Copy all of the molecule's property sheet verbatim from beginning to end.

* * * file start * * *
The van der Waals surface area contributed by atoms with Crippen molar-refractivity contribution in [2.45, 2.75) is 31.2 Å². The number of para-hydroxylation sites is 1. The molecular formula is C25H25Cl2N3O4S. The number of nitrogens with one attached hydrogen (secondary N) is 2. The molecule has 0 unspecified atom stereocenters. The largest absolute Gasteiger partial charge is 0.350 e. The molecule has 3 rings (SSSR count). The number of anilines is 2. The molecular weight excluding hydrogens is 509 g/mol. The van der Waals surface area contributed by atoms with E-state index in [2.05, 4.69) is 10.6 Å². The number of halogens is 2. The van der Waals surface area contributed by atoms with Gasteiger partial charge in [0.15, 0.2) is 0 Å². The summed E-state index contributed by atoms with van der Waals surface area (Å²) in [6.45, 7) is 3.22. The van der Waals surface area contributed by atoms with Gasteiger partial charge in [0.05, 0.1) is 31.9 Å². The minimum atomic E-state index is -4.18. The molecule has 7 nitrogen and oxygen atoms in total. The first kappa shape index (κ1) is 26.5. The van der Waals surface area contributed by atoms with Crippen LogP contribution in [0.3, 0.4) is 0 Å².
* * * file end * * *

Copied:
The van der Waals surface area contributed by atoms with Crippen molar-refractivity contribution in [2.45, 2.75) is 31.2 Å². The number of para-hydroxylation sites is 1. The molecular formula is C25H25Cl2N3O4S. The number of nitrogens with one attached hydrogen (secondary N) is 2. The molecule has 0 unspecified atom stereocenters. The largest absolute Gasteiger partial charge is 0.350 e. The molecule has 3 rings (SSSR count). The number of anilines is 2. The molecular weight excluding hydrogens is 509 g/mol. The van der Waals surface area contributed by atoms with E-state index in [2.05, 4.69) is 10.6 Å². The number of halogens is 2. The van der Waals surface area contributed by atoms with Gasteiger partial charge in [0.15, 0.2) is 0 Å². The summed E-state index contributed by atoms with van der Waals surface area (Å²) in [6.45, 7) is 3.22. The van der Waals surface area contributed by atoms with Gasteiger partial charge in [0.05, 0.1) is 31.9 Å². The minimum atomic E-state index is -4.18. The molecule has 7 nitrogen and oxygen atoms in total. The first kappa shape index (κ1) is 26.5. The van der Waals surface area contributed by atoms with Crippen LogP contribution in [0.3, 0.4) is 0 Å².